Decades, if not centuries, are required for this process but we should never cease working on the evolutionary, growing edge. I believe the next major steps required are twofold. First, we must continue interface activities from inside the religious traditions. Most present day professors and Christian leaders will not take the time to seriously read The Urantia Book until enough of their students or parishioners keep asking about or making comments concerning its teachings. Even then, the effect will be minimal.
The beginning of the real phase of bringing The Urantia Book into our religious culture starts when students of.The Urantia Book become theological professors and discreetly share the book with students; and when students of The Urantia Book become ministers and share the book with colleagues and appropriately prepared parishioners. There are numerous people with such life plans now. Among those who are planning to get advanced degrees and teach in theological schools is Philip Rolnick who just received his Master of Arts degree in religion from the Pacific School of Religion. His thesis, "The Relational Gospel: Its Implications for Human Family Life," already shows excellence in theological thinking. Among those planning to take seminary training and enter the ministry is Rebecca Marshall whose ability and maturity promise distinctive service in this high calling. The number of people in these categories will grow steadily in the decades to come.
Secondly, we must activate missionary endeavors from outside the religious traditions. Individuals and organizations functioning in this more historically characteristic type of missionary activity have been slow in getting started. This hesitancy is probably the result, first, of the cautious and conservative philosophy of Urantia Brotherhood regarding outreach activity, and second, because such missionary work requires greater courage, planning and resources. Few people have the personal or material qualifications to burn their cultural-religious bridges behind them and venture out in true missionary work unless they have a "home base" giving them personal and material support.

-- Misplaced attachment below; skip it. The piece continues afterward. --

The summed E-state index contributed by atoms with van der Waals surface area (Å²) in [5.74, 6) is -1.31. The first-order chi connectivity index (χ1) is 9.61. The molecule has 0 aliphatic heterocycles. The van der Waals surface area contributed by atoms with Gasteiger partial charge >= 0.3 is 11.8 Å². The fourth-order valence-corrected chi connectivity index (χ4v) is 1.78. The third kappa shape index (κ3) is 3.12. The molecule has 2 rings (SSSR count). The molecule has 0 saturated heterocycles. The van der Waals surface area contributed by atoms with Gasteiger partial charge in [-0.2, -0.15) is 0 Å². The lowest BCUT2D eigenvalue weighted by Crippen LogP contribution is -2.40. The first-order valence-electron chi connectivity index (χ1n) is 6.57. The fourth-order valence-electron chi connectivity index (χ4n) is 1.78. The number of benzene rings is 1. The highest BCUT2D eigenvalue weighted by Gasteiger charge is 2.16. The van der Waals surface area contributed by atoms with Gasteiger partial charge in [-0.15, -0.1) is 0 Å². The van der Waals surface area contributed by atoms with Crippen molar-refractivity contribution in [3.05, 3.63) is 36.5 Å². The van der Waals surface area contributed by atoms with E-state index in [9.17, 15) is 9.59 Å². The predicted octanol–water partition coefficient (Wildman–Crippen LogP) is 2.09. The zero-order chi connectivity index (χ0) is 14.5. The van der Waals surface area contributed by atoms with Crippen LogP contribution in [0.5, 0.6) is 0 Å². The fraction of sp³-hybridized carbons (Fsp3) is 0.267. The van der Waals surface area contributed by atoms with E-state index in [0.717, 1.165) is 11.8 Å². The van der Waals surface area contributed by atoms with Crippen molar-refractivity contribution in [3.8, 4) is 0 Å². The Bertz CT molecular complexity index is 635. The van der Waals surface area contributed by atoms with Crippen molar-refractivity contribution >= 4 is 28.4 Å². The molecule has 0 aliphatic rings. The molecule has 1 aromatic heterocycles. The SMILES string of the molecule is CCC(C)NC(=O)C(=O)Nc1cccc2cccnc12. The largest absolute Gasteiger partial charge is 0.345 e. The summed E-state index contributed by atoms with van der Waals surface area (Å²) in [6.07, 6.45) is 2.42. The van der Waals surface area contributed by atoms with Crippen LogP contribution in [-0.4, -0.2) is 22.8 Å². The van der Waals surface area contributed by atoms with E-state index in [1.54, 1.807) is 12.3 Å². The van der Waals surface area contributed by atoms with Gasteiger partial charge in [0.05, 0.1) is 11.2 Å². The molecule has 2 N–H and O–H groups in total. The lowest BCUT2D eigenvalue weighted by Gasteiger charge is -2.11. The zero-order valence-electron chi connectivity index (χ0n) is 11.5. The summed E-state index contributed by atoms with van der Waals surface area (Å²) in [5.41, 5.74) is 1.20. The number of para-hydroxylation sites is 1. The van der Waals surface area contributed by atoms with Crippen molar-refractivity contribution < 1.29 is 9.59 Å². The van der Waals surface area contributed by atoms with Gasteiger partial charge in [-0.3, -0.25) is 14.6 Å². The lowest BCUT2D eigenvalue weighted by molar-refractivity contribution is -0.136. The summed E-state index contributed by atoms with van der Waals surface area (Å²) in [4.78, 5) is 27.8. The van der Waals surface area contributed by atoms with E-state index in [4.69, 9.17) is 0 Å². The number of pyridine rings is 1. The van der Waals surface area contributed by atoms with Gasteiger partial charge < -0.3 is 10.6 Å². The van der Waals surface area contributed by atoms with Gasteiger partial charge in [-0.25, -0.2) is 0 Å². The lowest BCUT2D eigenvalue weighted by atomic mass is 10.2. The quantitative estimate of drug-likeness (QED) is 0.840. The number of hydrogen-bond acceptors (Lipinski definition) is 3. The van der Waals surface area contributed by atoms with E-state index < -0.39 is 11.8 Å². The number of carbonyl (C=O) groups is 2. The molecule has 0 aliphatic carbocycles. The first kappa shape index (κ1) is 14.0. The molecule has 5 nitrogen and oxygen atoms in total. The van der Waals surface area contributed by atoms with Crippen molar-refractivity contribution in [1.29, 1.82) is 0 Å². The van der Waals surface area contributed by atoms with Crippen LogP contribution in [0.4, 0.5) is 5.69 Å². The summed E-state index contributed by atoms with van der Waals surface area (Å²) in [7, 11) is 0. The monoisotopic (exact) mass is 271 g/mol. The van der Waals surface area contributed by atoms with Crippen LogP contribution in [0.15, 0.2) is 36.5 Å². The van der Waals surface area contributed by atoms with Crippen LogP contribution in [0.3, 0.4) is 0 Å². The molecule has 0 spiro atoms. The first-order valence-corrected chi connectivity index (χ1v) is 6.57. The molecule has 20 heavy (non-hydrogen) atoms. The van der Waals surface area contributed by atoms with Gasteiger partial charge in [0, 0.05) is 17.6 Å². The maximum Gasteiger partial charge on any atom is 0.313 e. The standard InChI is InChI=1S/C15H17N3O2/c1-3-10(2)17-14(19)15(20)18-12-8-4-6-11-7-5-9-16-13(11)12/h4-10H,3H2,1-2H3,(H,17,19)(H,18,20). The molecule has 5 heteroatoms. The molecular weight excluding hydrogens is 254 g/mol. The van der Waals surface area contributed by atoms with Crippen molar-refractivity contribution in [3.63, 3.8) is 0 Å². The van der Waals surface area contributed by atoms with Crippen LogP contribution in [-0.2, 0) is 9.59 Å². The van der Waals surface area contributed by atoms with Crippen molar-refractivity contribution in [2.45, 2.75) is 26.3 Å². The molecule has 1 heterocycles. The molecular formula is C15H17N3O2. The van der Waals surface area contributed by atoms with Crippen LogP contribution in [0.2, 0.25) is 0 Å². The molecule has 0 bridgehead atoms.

This kind of missionary activity, nevertheless, has the greatest promise for the future. The major organization today with this potential is the Jesusonian Foundation. Eventually such organizations will come into being and exercise the entire gamut of traditional missionary activities: they will develop literature to carry out their tasks; they will employ the various techniques and forms of communication, including specialized and mass media channels as such avenues become appropriate; they will send workers into colleges and universities to win and train leaders for the future; they will eventually establish churches or comparable religious institutions; and finally, if history is an accurate predictor, they will head up a religious movement which will become know as the newest of the world's religions.
As individuals and groups activate this twofold outreach mission we will experience many exciting and challenging events in the Urantia movement of the future. At present as we pause to reflect in this 31st year of the publication of The Urantia Book, all in all, from a historical point of view I think we are doing reasonably well in executing our responsibilities and opportunities. There are those who claim we have been far too conservative and inactive; and there are those among us who are worried because we have dared to engage in outreach ministry before we are adequately prepared.
Fortunately the future of the fifth epochal revelation does not depend on any indispensable individuals nor on any single organization. We are launched as a diverse and pluralistic movement and the future will be determined by the guidance of the spirit in many lives working both as individuals and in numerous organizations. This many faceted ministry will experience success as it actualizes attitudes and activities harmonious with the established way and will of Christ Michael and the Universal Father. We serve in a great movement with a difficult but glorious future!